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Which Route Do We Take: Thoughtful or Spontaneous?

15 February, 2016 - 10:55

Both thoughtful and spontaneous messages can be effective, but it is important to know which is likely to be better in which situation and for which people. When we can motivate people to process our message carefully and thoughtfully, then we are going to be able to present our strong and persuasive arguments with the expectation that our audience will attend to them. If we can get the listener to process these strong arguments thoughtfully, then the attitude change will likely be strong and long lasting. On the other hand, when we expect our listeners to process only spontaneously—for instance, if they don’t care too much about our message or if they are busy doing other things—then we do not need to worry so much about the content of the message itself; even a weak (but interesting) message can be effective in this case. Successful advertisers tailor their messages to fit the expected characteristics of their audiences.

In addition to being motivated to process the message, we must also have the ability to do so. If the message is too complex to understand, we may rely on spontaneous cues, such as the perceived trustworthiness or expertise of the communicator (Hafer, Reynolds, & Obertynski, 1996), and ignore the content of the message. When experts are used to attempt to persuade people—for instance, in complex jury trials—the messages that these experts give may be very difficult to understand. In these cases, the jury members may rely on the perceived expertise of the communicator rather than his or her message, being persuaded in a relatively spontaneous way. In other cases, we may not be able to process the information thoughtfully because we are distracted or tired—in these cases even weak messages can be effective, again because we process them spontaneously (Petty, Wells & Brock, 1976).

Petty, Cacioppo, and Goldman (1981) showed how different motivations may lead to either spontaneous or thoughtful processing. In their research, college students heard a message suggesting that the administration at their college was proposing to institute a new comprehensive exam that all students would need to pass in order to graduate, and then rated the degree to which they were favorable toward the idea. The researchers manipulated three independent variables:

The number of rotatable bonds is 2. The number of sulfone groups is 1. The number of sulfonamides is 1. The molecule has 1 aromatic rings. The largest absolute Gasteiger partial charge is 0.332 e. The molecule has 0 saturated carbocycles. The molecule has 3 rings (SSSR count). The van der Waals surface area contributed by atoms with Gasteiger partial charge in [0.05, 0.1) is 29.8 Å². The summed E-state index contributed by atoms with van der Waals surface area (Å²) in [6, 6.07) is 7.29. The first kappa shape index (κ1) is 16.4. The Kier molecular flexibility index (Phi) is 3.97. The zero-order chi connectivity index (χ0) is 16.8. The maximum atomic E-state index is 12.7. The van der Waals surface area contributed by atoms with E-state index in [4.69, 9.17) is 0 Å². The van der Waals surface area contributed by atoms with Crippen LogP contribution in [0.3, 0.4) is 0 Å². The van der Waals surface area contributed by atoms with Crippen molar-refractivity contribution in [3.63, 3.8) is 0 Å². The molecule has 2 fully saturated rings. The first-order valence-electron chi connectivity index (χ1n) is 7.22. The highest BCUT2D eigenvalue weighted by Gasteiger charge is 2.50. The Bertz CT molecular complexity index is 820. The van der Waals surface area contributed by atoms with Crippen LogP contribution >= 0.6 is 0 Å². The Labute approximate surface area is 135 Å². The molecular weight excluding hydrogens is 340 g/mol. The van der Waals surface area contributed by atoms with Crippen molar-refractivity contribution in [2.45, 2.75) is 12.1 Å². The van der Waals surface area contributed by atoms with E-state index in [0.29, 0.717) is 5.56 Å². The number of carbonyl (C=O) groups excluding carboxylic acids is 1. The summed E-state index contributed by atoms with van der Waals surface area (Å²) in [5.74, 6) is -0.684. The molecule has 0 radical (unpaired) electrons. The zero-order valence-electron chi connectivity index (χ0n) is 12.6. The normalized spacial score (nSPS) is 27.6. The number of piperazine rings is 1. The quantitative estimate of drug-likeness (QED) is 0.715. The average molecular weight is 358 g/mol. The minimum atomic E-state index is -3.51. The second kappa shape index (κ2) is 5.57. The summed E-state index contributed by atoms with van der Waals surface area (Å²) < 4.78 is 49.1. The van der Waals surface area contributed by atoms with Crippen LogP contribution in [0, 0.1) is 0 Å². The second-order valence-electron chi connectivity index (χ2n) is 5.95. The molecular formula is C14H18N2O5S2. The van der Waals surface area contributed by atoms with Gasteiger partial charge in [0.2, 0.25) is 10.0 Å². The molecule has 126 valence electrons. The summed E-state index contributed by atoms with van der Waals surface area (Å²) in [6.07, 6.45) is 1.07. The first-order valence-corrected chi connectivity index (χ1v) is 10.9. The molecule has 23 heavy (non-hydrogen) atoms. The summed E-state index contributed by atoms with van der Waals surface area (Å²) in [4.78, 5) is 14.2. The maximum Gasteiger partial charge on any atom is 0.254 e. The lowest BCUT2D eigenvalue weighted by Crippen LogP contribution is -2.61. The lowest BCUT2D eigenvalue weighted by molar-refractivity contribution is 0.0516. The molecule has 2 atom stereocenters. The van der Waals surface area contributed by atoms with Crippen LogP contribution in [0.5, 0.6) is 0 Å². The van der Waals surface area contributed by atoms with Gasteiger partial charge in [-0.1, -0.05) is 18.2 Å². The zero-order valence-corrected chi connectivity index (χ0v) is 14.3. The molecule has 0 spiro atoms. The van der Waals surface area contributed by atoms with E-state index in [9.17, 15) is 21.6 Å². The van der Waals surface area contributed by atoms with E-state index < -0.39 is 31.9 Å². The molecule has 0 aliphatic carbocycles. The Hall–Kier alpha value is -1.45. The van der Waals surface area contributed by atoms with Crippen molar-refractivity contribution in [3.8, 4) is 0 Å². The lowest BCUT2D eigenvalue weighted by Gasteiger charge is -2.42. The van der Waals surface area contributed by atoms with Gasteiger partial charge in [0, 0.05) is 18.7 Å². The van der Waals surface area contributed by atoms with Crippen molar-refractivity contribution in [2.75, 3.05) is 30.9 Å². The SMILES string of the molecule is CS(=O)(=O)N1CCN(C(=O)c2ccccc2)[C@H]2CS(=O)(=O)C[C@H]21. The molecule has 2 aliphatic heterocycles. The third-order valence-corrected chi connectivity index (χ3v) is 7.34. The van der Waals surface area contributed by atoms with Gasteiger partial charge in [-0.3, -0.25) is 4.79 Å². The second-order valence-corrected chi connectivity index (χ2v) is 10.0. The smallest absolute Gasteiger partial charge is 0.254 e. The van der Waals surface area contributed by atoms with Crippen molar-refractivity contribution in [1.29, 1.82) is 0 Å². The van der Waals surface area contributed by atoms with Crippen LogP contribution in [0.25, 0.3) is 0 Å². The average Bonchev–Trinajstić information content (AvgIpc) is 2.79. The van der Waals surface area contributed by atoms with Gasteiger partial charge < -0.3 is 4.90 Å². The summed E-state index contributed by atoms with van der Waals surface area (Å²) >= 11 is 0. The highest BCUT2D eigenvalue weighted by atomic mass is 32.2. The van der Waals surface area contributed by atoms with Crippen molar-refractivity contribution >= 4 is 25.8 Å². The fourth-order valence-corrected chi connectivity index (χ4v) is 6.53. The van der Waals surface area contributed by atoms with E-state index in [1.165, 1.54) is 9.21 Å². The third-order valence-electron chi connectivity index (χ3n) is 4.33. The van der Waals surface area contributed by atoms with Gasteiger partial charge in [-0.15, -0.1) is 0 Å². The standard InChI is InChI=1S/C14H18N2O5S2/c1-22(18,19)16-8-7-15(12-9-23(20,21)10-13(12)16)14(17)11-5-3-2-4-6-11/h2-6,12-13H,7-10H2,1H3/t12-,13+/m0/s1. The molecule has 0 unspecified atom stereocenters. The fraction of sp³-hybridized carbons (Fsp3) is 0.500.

• Message strength.The message contained either strong arguments (persuasive data and statistics about the positive effects of the exams at other universities) or weak arguments (relying only on individual quotations and personal opinions).
  • Source expertise.The message was supposedly prepared either by an expert source (the Carnegie Commission on Higher Education, which was chaired by a professor of education at Princeton University) or by a nonexpert source (a class at a local high school).
  • Personal relevance.The students were told either that the new exam would begin before they graduated (high personal relevance) or that it would not begin until after they had already graduated (low personal relevance).

As you can see in Figure 4.8, Petty and his colleagues found two interaction effects. The top panel of the figure shows that the students in the high personal relevance condition (left side) were not particularly influenced by the expertise of the source, whereas the students in the low personal relevance condition (right side) were. On the other hand, as you can see in the bottom panel, the students who were in the high personal relevance condition (left side) were strongly influenced by the quality of the argument, but the low personal involvement students (right side) were not.

These findings fit with the idea that when the issue was important, the students engaged in thoughtful processing of the message itself. When the message was largely irrelevant, they simply used the expertise of the source without bothering to think about the message.

Figure 4.8 Argument-Based Persuasion 
Personal involvement as a determinant of argument-based persuasion. Journal of Personality and Social Psychology, 41(5), 847–855. Petty, Cacioppo, and Goldman (1981) found that students for whom an argument was not personally relevant based their judgments on the expertise of the source (spontaneous processing), whereas students for whom the decision was more relevant were more influenced by the quality of the message (thoughtful processing). 

Because both thoughtful and spontaneous approaches can be successful, advertising campaigns, such as those used by Apple, carefully make use of both spontaneous and thoughtful messages. For example, the ad may showcase the new and useful features of a device like the iPad amid scenes of happy, creative, or productive people and an inspiring soundtrack.